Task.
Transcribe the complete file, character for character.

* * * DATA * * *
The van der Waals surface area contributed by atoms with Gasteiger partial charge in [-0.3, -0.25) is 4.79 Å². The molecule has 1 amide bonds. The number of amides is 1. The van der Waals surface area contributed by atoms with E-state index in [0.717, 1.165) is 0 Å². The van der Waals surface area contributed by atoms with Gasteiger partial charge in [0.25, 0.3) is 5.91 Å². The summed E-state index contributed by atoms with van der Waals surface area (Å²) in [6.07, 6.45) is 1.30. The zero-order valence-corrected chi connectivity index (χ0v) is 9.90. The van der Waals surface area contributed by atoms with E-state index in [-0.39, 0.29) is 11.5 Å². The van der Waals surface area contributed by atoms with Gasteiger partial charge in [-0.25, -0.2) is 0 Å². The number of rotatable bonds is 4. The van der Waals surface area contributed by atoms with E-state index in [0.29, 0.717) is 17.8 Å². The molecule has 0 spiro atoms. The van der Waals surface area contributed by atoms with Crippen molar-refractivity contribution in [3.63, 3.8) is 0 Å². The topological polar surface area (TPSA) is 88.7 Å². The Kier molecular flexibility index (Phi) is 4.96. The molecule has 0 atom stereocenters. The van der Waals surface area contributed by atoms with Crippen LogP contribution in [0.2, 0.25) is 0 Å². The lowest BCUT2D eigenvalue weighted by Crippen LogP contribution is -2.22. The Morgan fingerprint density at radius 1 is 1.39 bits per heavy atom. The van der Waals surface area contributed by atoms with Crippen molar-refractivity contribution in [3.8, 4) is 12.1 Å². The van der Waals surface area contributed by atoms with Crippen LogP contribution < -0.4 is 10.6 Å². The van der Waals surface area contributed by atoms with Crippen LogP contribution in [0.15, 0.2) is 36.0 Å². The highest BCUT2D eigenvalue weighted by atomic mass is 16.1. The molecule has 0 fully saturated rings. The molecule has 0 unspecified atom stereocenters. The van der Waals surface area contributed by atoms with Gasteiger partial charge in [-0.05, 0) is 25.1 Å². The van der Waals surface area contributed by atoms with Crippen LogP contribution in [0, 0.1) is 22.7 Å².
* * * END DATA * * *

The van der Waals surface area contributed by atoms with Gasteiger partial charge in [-0.3, -0.25) is 4.79 Å². The molecule has 1 amide bonds. The number of amides is 1. The van der Waals surface area contributed by atoms with E-state index in [0.717, 1.165) is 0 Å². The van der Waals surface area contributed by atoms with Gasteiger partial charge in [0.25, 0.3) is 5.91 Å². The summed E-state index contributed by atoms with van der Waals surface area (Å²) in [6.07, 6.45) is 1.30. The zero-order valence-corrected chi connectivity index (χ0v) is 9.90. The van der Waals surface area contributed by atoms with E-state index in [-0.39, 0.29) is 11.5 Å². The van der Waals surface area contributed by atoms with Gasteiger partial charge in [-0.25, -0.2) is 0 Å². The number of rotatable bonds is 4. The van der Waals surface area contributed by atoms with E-state index in [0.29, 0.717) is 17.8 Å². The molecule has 0 spiro atoms. The van der Waals surface area contributed by atoms with Crippen molar-refractivity contribution in [3.63, 3.8) is 0 Å². The topological polar surface area (TPSA) is 88.7 Å². The Kier molecular flexibility index (Phi) is 4.96. The molecule has 0 atom stereocenters. The van der Waals surface area contributed by atoms with Crippen LogP contribution in [0.2, 0.25) is 0 Å². The lowest BCUT2D eigenvalue weighted by Crippen LogP contribution is -2.22. The Morgan fingerprint density at radius 1 is 1.39 bits per heavy atom. The van der Waals surface area contributed by atoms with Crippen molar-refractivity contribution in [3.8, 4) is 12.1 Å². The van der Waals surface area contributed by atoms with Crippen LogP contribution < -0.4 is 10.6 Å². The van der Waals surface area contributed by atoms with Crippen LogP contribution in [0.15, 0.2) is 36.0 Å². The highest BCUT2D eigenvalue weighted by atomic mass is 16.1. The molecule has 0 fully saturated rings. The molecule has 0 unspecified atom stereocenters. The van der Waals surface area contributed by atoms with Gasteiger partial charge in [-0.05, 0) is 25.1 Å². The van der Waals surface area contributed by atoms with Crippen LogP contribution in [0, 0.1) is 22.7 Å².